Wednesday, 21 November 2018

'Insanity and Unsound Mind' Index for Family Historians

A file from one of the 53 record series. The pencil shows how huge it is.
Does your family history have someone who 'vanished'? If you cannot find a death certificate, or if children were raised by someone other than a parent, check mental asylum records. Reasons for admission include epilepsy, head injury, alcoholism, congenital defects, depression (including post-natal depression), etc. Many patients (adults and children) spent only days or weeks in an asylum before being discharged, and descendants would be unaware of that. I've spent many years creating indexes that make the information more accessible.

In response to requests from users of my Web site, I've combined all of my separate 'insanity indexes' for various sources, and I've added thousands more names, to create a huge 'Insanity and Unsound Mind' index. In addition to asylum patients, it includes many people 'of unsound mind' who were *not* in an asylum. The new list (which will continue to grow as indexing progresses) already has 19,000 names extracted from 53 separate series of original records (yes, fifty-three). Those names include some interstate and overseas asylum patients, but most were in Queensland.

The steps involved were:
  1. Finish several 'indexes in progress'.
  2. Index an important source that I'd previously neglected. For about 1,000 people it refers to circumstances prior to their admission to a mental asylum (information that is often difficult to find).
  3. Change the layout (data fields) of each index, to enable merging.
  4. Merge all of the indexes into one.
  5. Check for formatting errors (eg, leading or trailing spaces that cause incorrect sorting).
  6. Check for formatting inconsistencies (eg, how to list names with no surname, such as 'Billy (Aboriginal)'.
  7. Check for obvious duplicate entries.
  8. Check the use of 'see' cross references.
  9. Write the HTML code for the combined list of names.
  10. Write the text and HTML code for the explanation on new Web pages with those names.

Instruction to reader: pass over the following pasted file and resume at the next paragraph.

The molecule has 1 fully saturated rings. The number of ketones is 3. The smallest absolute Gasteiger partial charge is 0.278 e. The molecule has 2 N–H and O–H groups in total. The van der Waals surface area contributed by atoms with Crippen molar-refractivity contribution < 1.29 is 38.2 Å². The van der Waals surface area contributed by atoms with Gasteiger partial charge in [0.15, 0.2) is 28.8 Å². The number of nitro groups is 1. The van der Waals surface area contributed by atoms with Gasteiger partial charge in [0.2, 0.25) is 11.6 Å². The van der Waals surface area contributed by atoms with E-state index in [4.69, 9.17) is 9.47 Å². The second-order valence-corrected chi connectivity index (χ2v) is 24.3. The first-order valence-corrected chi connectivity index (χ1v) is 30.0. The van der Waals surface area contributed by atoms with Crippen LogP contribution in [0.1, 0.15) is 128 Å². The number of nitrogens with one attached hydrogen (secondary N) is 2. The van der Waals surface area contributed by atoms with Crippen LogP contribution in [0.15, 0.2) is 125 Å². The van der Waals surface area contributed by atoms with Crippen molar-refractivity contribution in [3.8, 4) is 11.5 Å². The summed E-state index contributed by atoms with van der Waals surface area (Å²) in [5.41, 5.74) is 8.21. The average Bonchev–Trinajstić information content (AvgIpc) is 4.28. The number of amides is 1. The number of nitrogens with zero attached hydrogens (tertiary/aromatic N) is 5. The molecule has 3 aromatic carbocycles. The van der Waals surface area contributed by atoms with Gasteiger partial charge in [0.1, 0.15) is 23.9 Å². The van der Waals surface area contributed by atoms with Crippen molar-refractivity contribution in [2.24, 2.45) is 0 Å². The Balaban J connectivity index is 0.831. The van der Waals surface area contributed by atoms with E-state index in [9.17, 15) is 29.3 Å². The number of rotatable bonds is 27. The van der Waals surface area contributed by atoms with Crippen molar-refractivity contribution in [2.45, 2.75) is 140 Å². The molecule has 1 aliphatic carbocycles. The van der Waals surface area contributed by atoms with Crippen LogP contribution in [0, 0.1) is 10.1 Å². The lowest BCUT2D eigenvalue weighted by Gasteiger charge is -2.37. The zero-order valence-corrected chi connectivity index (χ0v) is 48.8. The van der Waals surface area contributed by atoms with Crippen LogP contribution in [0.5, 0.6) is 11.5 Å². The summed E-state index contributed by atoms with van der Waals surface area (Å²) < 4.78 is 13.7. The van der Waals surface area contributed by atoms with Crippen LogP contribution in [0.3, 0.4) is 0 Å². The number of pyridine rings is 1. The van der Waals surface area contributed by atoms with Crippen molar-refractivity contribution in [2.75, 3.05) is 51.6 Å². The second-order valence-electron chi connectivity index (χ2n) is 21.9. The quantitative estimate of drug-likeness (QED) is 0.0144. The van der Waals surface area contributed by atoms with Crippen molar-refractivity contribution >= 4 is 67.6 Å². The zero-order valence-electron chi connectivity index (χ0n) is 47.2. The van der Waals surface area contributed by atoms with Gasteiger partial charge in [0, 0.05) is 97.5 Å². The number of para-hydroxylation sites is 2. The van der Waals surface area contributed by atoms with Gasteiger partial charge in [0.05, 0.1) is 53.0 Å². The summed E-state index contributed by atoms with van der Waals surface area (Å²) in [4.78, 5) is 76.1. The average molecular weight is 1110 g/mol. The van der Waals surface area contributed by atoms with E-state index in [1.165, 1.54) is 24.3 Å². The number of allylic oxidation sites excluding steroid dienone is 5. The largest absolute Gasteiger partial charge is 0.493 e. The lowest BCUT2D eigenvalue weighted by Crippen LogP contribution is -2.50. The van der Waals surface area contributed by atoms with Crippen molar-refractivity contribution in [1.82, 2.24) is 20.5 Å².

11. Change the HTML code on Web pages that had previously listed some of the names (and make a link to the new combined index).
  12. Change the description on my 'Indexes' Web page.
  13. Decide upon a new fee structure for dealing with requests. (Genealogy is my business, not just a hobby, so I charge fees for my time.)
  14. Create a new request form for my research/copying service.
  15. Re-write my mini-guide Researching Mental Asylum Patients.
The decision to create a huge combined index was not taken lightly. I'm not convinced that it was worth the effort, but because so many people requested it, I finally agreed. The new arrangement has both pros and cons. Obviously it's easier for you to check a single list of names; but the new format cannot show (free of charge) a description of the source in which a particular name appears.

I know there will be a few complaints (there always are), but if you don't like the options available to you (see the link at the bottom of the Web pages with names), you can learn about all of those original records, then attempt to find the information yourself. But be warned... I've spent 35 years learning about the records! If you want to go it alone, you'll find it helpful to read my mini-guide 'Researching Mental Asylum Patients'.

To access the new list, start at the introductory page for Insanity and Unsound Mind.

(This post first appeared on

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